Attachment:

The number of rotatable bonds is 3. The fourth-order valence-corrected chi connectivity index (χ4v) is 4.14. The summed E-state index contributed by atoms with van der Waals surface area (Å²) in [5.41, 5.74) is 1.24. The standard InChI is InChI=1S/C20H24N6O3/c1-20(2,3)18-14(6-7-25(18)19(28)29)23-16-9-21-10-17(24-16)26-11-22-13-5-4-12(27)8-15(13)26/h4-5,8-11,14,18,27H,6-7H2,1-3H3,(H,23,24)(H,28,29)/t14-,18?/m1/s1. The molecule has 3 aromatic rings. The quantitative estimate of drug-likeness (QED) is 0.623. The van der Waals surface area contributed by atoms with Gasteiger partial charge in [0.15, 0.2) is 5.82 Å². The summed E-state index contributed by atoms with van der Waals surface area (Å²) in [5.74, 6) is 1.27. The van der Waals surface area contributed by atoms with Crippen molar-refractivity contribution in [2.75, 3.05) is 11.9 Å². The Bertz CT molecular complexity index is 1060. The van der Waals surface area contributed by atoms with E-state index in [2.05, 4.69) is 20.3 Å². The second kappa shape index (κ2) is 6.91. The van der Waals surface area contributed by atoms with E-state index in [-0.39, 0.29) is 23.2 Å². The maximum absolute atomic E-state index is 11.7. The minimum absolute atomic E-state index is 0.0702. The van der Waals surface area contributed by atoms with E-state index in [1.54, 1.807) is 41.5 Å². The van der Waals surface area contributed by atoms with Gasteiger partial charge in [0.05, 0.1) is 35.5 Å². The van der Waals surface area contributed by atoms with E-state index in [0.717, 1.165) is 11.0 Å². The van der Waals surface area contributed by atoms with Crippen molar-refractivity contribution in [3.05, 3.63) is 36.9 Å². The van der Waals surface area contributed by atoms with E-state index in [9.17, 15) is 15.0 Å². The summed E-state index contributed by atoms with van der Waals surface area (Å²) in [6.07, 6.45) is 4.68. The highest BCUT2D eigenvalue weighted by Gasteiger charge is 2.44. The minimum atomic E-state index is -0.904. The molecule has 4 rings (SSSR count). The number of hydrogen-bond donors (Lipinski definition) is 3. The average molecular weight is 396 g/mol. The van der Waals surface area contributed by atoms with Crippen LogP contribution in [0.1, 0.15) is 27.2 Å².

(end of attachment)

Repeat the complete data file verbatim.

The number of rotatable bonds is 3. The fourth-order valence-corrected chi connectivity index (χ4v) is 4.14. The summed E-state index contributed by atoms with van der Waals surface area (Å²) in [5.41, 5.74) is 1.24. The standard InChI is InChI=1S/C20H24N6O3/c1-20(2,3)18-14(6-7-25(18)19(28)29)23-16-9-21-10-17(24-16)26-11-22-13-5-4-12(27)8-15(13)26/h4-5,8-11,14,18,27H,6-7H2,1-3H3,(H,23,24)(H,28,29)/t14-,18?/m1/s1. The molecule has 3 aromatic rings. The quantitative estimate of drug-likeness (QED) is 0.623. The van der Waals surface area contributed by atoms with Gasteiger partial charge in [0.15, 0.2) is 5.82 Å². The summed E-state index contributed by atoms with van der Waals surface area (Å²) in [5.74, 6) is 1.27. The van der Waals surface area contributed by atoms with Crippen molar-refractivity contribution in [2.75, 3.05) is 11.9 Å². The Bertz CT molecular complexity index is 1060. The van der Waals surface area contributed by atoms with E-state index in [2.05, 4.69) is 20.3 Å². The second kappa shape index (κ2) is 6.91. The van der Waals surface area contributed by atoms with E-state index in [-0.39, 0.29) is 23.2 Å². The maximum absolute atomic E-state index is 11.7. The minimum absolute atomic E-state index is 0.0702. The van der Waals surface area contributed by atoms with E-state index in [1.54, 1.807) is 41.5 Å². The van der Waals surface area contributed by atoms with Gasteiger partial charge in [0.05, 0.1) is 35.5 Å². The van der Waals surface area contributed by atoms with E-state index in [0.717, 1.165) is 11.0 Å². The van der Waals surface area contributed by atoms with Crippen molar-refractivity contribution in [3.05, 3.63) is 36.9 Å². The van der Waals surface area contributed by atoms with E-state index in [9.17, 15) is 15.0 Å². The summed E-state index contributed by atoms with van der Waals surface area (Å²) in [6.07, 6.45) is 4.68. The highest BCUT2D eigenvalue weighted by Gasteiger charge is 2.44. The minimum atomic E-state index is -0.904. The molecule has 4 rings (SSSR count). The number of hydrogen-bond donors (Lipinski definition) is 3. The average molecular weight is 396 g/mol. The van der Waals surface area contributed by atoms with Crippen LogP contribution in [0.1, 0.15) is 27.2 Å².